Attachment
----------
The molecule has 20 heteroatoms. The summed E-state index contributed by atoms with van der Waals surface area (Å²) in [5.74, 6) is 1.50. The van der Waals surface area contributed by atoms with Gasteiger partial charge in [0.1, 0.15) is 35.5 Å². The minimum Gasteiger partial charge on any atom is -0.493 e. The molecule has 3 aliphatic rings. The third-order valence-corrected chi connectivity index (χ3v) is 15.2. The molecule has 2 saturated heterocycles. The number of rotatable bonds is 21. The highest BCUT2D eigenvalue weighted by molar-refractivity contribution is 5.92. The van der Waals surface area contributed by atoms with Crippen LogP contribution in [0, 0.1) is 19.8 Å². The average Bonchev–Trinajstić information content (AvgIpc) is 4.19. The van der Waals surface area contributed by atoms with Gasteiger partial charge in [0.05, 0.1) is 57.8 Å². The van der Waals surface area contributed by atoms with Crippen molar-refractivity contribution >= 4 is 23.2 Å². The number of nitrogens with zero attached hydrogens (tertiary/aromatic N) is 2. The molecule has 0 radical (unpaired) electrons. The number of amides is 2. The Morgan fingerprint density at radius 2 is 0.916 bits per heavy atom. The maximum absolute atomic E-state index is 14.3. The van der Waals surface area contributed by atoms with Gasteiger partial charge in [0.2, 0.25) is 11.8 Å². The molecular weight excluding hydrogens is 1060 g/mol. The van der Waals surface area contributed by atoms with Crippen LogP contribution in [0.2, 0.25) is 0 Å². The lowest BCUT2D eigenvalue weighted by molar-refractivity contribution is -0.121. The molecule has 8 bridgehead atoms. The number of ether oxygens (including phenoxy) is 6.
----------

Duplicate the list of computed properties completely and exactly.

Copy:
The molecule has 20 heteroatoms. The summed E-state index contributed by atoms with van der Waals surface area (Å²) in [5.74, 6) is 1.50. The van der Waals surface area contributed by atoms with Gasteiger partial charge in [0.1, 0.15) is 35.5 Å². The minimum Gasteiger partial charge on any atom is -0.493 e. The molecule has 3 aliphatic rings. The third-order valence-corrected chi connectivity index (χ3v) is 15.2. The molecule has 2 saturated heterocycles. The number of rotatable bonds is 21. The highest BCUT2D eigenvalue weighted by molar-refractivity contribution is 5.92. The van der Waals surface area contributed by atoms with Crippen LogP contribution in [0, 0.1) is 19.8 Å². The average Bonchev–Trinajstić information content (AvgIpc) is 4.19. The van der Waals surface area contributed by atoms with Gasteiger partial charge in [0.05, 0.1) is 57.8 Å². The van der Waals surface area contributed by atoms with Crippen molar-refractivity contribution >= 4 is 23.2 Å². The number of nitrogens with zero attached hydrogens (tertiary/aromatic N) is 2. The molecule has 0 radical (unpaired) electrons. The number of amides is 2. The Morgan fingerprint density at radius 2 is 0.916 bits per heavy atom. The maximum absolute atomic E-state index is 14.3. The van der Waals surface area contributed by atoms with Gasteiger partial charge in [0.2, 0.25) is 11.8 Å². The molecular weight excluding hydrogens is 1060 g/mol. The van der Waals surface area contributed by atoms with Crippen LogP contribution in [0.2, 0.25) is 0 Å². The lowest BCUT2D eigenvalue weighted by molar-refractivity contribution is -0.121. The molecule has 8 bridgehead atoms. The number of ether oxygens (including phenoxy) is 6.